• Viking Rune

      Old Norse did not have [dʒ] as in gin, joy or edge.

  • Dameon Miller

    Ummmm i am thinking of just writing “Death Smiles at us all, but only the brave will smile back” so im just thinking of converting letter for letter english letter to the oldest runes letters but i know the oldest runes dont have an C so im just gonna use runes K twice for CK how does that sound

  • Ellyn

    I would like to stitch the Virtues around the bottom of my gown that I use when I am performing weddings or Blots – I am unsure as to whether I should pick the runes that speak to me of what each virtue is or to do it phonetically. Could you provide some feedback? I would really appreciate it. I have translated the key word for each such as honor into Norwegian as a beginning.


    • Viking Rune

      Hello Vinterulf. While I have nothing against Norwegian, I still prefer to relate a cetrain type of runes with the language of the time period, for which the runes were originally created and thus fit best. If we speak about the Younger Futhark, a more logical choice would be probably Old Norse. And yes, I would rather write it in full words.

  • Chris

    Hello, my name is Chris and my linage descends from Norway through the Ivar line.

    I’m trying to create a piece of art based on the name Geirfugl (garefowl). For inspiration I’m trying to find runes that depict that bird, but I’m having a hell of a time. I tried just taking the literal translation “spear bird”, but that wasn’t very inspiring. Since there is an actual word for it, I thought a phonetic translation would do well, but I can’t seem to work out some of the sounds, like the ae sound of the first syllable… Substituting modern english characters translated into runes seemed overkill, unnecessary and silly.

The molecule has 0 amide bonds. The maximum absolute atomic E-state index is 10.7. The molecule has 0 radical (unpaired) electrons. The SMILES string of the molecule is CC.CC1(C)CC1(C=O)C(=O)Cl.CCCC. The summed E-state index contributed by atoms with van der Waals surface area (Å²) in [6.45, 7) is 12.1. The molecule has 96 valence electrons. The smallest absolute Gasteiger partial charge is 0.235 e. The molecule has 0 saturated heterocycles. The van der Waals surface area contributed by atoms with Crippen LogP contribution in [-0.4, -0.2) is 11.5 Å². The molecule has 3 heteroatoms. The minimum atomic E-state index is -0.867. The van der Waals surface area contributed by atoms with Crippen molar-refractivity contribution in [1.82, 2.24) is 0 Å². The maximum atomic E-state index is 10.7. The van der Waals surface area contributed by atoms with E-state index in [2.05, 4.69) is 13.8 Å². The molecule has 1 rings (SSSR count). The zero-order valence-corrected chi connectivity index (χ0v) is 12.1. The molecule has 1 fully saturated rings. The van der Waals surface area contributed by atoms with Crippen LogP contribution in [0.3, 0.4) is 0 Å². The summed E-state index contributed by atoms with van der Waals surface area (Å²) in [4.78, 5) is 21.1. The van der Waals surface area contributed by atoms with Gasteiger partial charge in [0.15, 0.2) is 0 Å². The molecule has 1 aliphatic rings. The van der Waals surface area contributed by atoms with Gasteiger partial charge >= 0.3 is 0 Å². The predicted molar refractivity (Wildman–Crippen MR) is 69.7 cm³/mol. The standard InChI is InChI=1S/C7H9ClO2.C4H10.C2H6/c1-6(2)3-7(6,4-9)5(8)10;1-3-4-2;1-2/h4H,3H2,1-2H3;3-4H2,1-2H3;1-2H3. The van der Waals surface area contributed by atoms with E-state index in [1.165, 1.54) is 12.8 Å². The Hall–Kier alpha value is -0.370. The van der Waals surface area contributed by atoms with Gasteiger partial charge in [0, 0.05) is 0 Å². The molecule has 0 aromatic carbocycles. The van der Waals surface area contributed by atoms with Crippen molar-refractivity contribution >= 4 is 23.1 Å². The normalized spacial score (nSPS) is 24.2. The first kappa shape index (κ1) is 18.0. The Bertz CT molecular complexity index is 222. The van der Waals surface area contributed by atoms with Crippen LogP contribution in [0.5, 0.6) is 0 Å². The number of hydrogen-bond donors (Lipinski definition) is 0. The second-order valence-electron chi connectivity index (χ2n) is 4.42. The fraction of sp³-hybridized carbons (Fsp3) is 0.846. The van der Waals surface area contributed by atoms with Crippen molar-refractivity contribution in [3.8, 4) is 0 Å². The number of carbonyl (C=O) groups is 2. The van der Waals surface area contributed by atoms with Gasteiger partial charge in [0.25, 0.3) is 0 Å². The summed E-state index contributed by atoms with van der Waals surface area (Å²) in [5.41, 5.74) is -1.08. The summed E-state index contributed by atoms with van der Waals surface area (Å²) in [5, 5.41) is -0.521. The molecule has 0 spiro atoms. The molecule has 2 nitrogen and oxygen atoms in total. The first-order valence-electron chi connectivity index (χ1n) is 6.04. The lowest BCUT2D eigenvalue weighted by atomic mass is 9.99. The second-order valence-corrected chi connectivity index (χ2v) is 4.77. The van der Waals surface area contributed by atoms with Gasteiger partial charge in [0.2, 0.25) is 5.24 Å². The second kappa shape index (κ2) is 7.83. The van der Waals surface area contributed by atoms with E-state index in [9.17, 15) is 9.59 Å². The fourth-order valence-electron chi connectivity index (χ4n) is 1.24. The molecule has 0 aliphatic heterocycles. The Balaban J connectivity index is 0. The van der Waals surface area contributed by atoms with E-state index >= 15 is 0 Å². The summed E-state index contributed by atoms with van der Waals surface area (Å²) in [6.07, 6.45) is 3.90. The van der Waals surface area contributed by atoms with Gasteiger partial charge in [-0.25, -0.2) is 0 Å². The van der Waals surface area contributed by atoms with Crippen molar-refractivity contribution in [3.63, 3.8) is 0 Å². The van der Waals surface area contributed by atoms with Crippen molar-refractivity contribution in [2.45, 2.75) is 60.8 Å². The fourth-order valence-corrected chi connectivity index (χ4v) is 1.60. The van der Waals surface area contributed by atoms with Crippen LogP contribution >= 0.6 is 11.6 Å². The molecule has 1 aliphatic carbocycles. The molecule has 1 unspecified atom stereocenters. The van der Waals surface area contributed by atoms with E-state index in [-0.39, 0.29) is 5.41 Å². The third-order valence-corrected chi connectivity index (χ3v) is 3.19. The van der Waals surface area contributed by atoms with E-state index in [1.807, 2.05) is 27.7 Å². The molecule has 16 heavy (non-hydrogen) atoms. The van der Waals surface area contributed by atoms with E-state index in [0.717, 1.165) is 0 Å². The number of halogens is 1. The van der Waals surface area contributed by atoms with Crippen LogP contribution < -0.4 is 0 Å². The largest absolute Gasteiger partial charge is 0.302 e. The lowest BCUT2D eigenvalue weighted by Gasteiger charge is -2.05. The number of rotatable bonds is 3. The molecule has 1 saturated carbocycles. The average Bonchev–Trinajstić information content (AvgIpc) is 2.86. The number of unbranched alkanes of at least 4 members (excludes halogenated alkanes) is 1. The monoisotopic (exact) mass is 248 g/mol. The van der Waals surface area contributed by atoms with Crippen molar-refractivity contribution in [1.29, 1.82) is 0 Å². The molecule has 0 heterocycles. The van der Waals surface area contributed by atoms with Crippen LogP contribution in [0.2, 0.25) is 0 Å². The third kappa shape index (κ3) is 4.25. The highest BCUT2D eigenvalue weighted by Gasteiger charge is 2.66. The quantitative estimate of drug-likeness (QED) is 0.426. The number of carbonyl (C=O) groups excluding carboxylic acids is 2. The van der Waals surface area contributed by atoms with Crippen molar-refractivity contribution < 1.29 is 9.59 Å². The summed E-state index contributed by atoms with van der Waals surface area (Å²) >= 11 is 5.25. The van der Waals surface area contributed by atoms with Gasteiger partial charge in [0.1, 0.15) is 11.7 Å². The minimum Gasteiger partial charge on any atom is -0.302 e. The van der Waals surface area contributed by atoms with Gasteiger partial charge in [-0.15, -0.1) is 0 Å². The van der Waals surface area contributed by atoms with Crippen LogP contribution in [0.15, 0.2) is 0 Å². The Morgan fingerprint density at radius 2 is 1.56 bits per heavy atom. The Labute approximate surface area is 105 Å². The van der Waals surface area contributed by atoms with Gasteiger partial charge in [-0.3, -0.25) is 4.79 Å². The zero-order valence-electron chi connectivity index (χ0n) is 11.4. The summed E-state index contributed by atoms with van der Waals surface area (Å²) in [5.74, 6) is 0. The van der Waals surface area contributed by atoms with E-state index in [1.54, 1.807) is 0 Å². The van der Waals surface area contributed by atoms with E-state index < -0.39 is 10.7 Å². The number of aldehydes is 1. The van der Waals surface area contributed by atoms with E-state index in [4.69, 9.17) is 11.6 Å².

I reasoned that since they gave a name to the bird, the word may appear in some text in the old Norse runes, and maybe someones already done the work for me. Unfortunately I haven’t a clue where to look to find that side by side Norse and English translation of poems in order to find a workable passage…

    I’d very much appreciate any direction/advice you could lend me on the subject.

    Thank you kindly,


    • Viking Rune

      Hello Chris. The word geir is an element of several Old Norse names. Some of them appear in the Viking Age runic inscriptions. For instance, the Hillersjö stone (Rundata U 29) mentions a certain Geirmundr and his wife Geirlaug. The first elements in names are spelt, respectively,


      The second variant is more correct from the point of view of etymology, since it should be *gæiR, not *gæir. However, by that time the difference between R (from common Germanic z) and r probably started to disappear.

      Runic inscription on a stone at Bo gård on the island of Lidingö in Uppland, Sweden (Rundata U Fv1986;84), mentions a certain Geirbjörn. The inscription is from the 2nd half of the 11th century. By that time the use of the Younger Futhark changed a lot through the introduction of the dotted variants of runes. The first rune here is kaun with a dot (to designate that it stands for g not k). The second rune is not ár but iss with a dot (to designate that it stands for e not i). I like this variant less, since it is from the late Viking Age.

      The word fugl was also a personal name. It appears in several runestone inscriptions, among others on Br Sc14 (Iona, Scotland, ca. 1000). There are no peculiarities as for the spelling:

      So the Viking Age Younger Futhark (long branch) version for the name Geirfugl would be as follows: